Why Columbia Heights is D.C.’s coolest new neighborhood.

Growing up in Northern Virginia, the extent of my interaction with Washington D.C. pretty much boiled down to school museum field trips and fireworks on the fourth of July. Sure, there were the obligatory trips to the monuments during summer, but these usually ended in heat exhaustion and tears from both the kids and the parents. If you’ve grown up where I have, you know what I’m talking about.

This summer is when it all changed. After scoring a design internship downtown, I began to take advantage of my proximity to such a unique area. I started frequenting food trucks and navigated the metro the nonchalance of all the other smartphone-wielding, earbud-sprouting  young professionals making their daily commute.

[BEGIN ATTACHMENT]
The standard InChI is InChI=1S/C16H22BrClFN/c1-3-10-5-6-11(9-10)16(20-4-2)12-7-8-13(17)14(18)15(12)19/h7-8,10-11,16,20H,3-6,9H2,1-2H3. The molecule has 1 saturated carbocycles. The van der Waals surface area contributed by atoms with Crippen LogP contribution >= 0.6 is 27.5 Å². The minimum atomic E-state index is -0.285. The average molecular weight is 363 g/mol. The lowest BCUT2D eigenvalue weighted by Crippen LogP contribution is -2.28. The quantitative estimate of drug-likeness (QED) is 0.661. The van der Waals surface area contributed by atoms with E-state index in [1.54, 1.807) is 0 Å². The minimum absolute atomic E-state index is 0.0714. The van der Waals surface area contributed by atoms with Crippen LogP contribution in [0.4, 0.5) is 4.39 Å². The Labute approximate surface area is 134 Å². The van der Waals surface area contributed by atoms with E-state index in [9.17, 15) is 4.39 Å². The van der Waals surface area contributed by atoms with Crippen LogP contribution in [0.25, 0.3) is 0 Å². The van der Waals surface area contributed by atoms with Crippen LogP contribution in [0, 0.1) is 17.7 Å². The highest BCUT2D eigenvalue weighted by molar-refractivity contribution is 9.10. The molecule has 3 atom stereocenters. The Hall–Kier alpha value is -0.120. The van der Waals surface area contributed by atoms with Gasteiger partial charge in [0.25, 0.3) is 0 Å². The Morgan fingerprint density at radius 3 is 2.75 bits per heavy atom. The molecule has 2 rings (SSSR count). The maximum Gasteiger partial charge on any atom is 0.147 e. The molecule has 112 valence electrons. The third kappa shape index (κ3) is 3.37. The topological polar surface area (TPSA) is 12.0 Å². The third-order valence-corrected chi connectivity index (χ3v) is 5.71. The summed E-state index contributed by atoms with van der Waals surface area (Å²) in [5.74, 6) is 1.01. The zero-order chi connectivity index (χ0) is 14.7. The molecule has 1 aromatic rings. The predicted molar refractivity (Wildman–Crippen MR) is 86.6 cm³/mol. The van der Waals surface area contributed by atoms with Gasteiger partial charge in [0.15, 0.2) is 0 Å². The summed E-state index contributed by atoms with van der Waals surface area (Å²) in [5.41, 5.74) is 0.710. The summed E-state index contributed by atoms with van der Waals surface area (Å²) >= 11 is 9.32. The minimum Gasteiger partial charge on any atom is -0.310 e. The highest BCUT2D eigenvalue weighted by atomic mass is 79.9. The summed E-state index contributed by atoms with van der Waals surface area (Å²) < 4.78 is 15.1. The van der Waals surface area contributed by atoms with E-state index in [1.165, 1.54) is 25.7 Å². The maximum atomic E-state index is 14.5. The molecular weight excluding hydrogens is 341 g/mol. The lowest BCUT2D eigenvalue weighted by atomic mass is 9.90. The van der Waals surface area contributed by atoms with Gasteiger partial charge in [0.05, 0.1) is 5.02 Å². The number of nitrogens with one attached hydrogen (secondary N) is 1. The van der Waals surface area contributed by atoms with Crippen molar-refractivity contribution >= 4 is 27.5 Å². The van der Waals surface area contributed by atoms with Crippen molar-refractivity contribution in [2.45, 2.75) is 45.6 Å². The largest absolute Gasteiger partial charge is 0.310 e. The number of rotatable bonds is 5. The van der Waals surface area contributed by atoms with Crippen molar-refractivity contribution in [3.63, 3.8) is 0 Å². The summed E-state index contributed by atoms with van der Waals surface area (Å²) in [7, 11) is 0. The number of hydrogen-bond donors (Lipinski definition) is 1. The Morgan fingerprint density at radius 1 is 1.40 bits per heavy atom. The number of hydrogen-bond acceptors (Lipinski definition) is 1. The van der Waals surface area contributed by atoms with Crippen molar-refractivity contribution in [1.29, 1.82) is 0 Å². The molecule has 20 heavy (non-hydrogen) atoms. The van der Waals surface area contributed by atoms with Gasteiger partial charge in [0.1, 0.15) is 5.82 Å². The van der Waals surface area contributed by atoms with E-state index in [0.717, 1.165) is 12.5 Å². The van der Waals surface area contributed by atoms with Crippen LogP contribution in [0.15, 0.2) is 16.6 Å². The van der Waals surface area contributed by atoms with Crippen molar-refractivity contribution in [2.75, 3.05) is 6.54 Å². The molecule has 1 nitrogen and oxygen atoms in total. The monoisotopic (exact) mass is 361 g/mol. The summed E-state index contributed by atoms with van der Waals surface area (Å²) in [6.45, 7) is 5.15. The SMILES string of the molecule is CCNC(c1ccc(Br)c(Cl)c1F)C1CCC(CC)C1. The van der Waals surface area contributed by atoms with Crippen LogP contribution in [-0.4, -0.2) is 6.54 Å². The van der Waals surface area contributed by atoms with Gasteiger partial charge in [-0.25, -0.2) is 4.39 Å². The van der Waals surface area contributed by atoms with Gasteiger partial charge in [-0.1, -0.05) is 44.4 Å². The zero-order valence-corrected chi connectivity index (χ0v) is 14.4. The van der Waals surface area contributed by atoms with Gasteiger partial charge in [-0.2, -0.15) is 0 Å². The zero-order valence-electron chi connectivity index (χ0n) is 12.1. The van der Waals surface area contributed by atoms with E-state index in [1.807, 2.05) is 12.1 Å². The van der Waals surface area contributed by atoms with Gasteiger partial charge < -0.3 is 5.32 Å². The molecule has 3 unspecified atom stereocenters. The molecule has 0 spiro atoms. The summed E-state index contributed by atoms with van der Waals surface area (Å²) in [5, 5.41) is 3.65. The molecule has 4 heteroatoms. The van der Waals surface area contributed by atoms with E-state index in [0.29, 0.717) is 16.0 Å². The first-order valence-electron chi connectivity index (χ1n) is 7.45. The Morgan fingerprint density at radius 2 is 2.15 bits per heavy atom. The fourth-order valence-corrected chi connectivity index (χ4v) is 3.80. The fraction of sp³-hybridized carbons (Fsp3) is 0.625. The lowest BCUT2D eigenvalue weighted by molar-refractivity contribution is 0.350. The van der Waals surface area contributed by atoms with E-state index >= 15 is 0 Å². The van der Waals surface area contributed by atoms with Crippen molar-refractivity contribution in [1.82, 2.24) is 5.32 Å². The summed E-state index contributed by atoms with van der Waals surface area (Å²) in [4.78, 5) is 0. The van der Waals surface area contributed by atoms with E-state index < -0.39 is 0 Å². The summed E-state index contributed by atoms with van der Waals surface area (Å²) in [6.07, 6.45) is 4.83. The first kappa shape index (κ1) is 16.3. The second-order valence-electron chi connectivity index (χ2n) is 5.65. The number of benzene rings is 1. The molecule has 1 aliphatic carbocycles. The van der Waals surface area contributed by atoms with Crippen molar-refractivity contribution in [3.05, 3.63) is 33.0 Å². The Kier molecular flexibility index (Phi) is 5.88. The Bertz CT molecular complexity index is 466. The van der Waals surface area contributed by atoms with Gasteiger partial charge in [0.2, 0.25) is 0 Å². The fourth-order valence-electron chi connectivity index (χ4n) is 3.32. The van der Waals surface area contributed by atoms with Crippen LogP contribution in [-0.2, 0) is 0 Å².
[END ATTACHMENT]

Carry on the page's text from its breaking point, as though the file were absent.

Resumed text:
My urban-savvy ego was shattered when I realized that downtown D.C. was not all of D.C. Through mutual friends, I was introduced to the owners of CoHi Condos Washington D.C., a luxury real estate company in Columbia Heights. They alerted me to the area that is currently undergoing a major revitalization after decades of abandonment.


Columbia Heights was once a cultural hub in D.C. but fell into slow decline after the race riots in the late 1960s. In the past decade, mega-retailers like Target and Staples have moved back into the area looking to cash in on its new, young urban population.

The ideal place for recent graduates, condos and apartments are far more affordable in this area. That coupled with the many bars and restaurants cropping up along 14th street and U-street are major draws for young people moving into the city. The New York Times recently named Columbia Heights D.C.’s new “Hip Strip.” With a restaurant feature in Washingtonian, 14th St. in Columbia Heights is a well worth the yellow line trip.  photo-22






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